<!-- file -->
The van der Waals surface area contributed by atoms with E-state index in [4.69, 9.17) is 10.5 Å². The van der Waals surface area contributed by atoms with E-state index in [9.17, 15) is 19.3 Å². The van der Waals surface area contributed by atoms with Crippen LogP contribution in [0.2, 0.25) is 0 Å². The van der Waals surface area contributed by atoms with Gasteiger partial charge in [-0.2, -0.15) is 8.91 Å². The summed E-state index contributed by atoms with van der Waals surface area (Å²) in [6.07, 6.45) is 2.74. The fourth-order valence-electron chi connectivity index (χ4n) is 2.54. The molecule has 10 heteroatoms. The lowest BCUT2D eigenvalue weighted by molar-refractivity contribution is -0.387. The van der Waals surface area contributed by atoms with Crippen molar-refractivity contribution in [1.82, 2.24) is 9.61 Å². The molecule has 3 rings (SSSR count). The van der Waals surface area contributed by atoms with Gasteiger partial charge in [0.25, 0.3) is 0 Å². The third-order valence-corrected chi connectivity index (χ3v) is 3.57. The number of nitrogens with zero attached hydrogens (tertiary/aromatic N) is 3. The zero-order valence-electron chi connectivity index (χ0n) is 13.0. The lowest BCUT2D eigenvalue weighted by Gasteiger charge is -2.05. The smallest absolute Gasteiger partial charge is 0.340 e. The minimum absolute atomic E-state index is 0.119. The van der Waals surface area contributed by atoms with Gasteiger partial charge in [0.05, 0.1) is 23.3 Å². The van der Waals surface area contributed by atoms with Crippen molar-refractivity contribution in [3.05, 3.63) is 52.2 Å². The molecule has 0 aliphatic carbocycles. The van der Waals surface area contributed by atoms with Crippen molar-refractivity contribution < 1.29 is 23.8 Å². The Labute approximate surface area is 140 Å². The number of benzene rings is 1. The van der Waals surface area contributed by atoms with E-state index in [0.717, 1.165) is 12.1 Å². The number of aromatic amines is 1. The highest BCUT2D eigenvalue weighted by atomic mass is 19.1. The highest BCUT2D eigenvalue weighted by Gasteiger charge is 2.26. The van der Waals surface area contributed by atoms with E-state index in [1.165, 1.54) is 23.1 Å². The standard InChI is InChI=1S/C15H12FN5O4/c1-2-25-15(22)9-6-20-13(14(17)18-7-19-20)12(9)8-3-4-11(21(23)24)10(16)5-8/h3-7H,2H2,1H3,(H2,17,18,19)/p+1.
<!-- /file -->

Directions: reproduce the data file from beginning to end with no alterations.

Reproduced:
The van der Waals surface area contributed by atoms with E-state index in [4.69, 9.17) is 10.5 Å². The van der Waals surface area contributed by atoms with E-state index in [9.17, 15) is 19.3 Å². The van der Waals surface area contributed by atoms with Crippen LogP contribution in [0.2, 0.25) is 0 Å². The van der Waals surface area contributed by atoms with Gasteiger partial charge in [-0.2, -0.15) is 8.91 Å². The summed E-state index contributed by atoms with van der Waals surface area (Å²) in [6.07, 6.45) is 2.74. The fourth-order valence-electron chi connectivity index (χ4n) is 2.54. The molecule has 10 heteroatoms. The lowest BCUT2D eigenvalue weighted by molar-refractivity contribution is -0.387. The van der Waals surface area contributed by atoms with Crippen molar-refractivity contribution in [1.82, 2.24) is 9.61 Å². The molecule has 3 rings (SSSR count). The van der Waals surface area contributed by atoms with Gasteiger partial charge in [0.25, 0.3) is 0 Å². The third-order valence-corrected chi connectivity index (χ3v) is 3.57. The number of nitrogens with zero attached hydrogens (tertiary/aromatic N) is 3. The zero-order valence-electron chi connectivity index (χ0n) is 13.0. The lowest BCUT2D eigenvalue weighted by Gasteiger charge is -2.05. The smallest absolute Gasteiger partial charge is 0.340 e. The minimum absolute atomic E-state index is 0.119. The van der Waals surface area contributed by atoms with Gasteiger partial charge in [0.05, 0.1) is 23.3 Å². The van der Waals surface area contributed by atoms with Crippen molar-refractivity contribution in [3.05, 3.63) is 52.2 Å². The molecule has 0 aliphatic carbocycles. The van der Waals surface area contributed by atoms with Crippen molar-refractivity contribution < 1.29 is 23.8 Å². The Labute approximate surface area is 140 Å². The number of benzene rings is 1. The van der Waals surface area contributed by atoms with E-state index in [0.717, 1.165) is 12.1 Å². The number of aromatic amines is 1. The highest BCUT2D eigenvalue weighted by atomic mass is 19.1. The highest BCUT2D eigenvalue weighted by Gasteiger charge is 2.26. The van der Waals surface area contributed by atoms with E-state index in [1.165, 1.54) is 23.1 Å². The standard InChI is InChI=1S/C15H12FN5O4/c1-2-25-15(22)9-6-20-13(14(17)18-7-19-20)12(9)8-3-4-11(21(23)24)10(16)5-8/h3-7H,2H2,1H3,(H2,17,18,19)/p+1.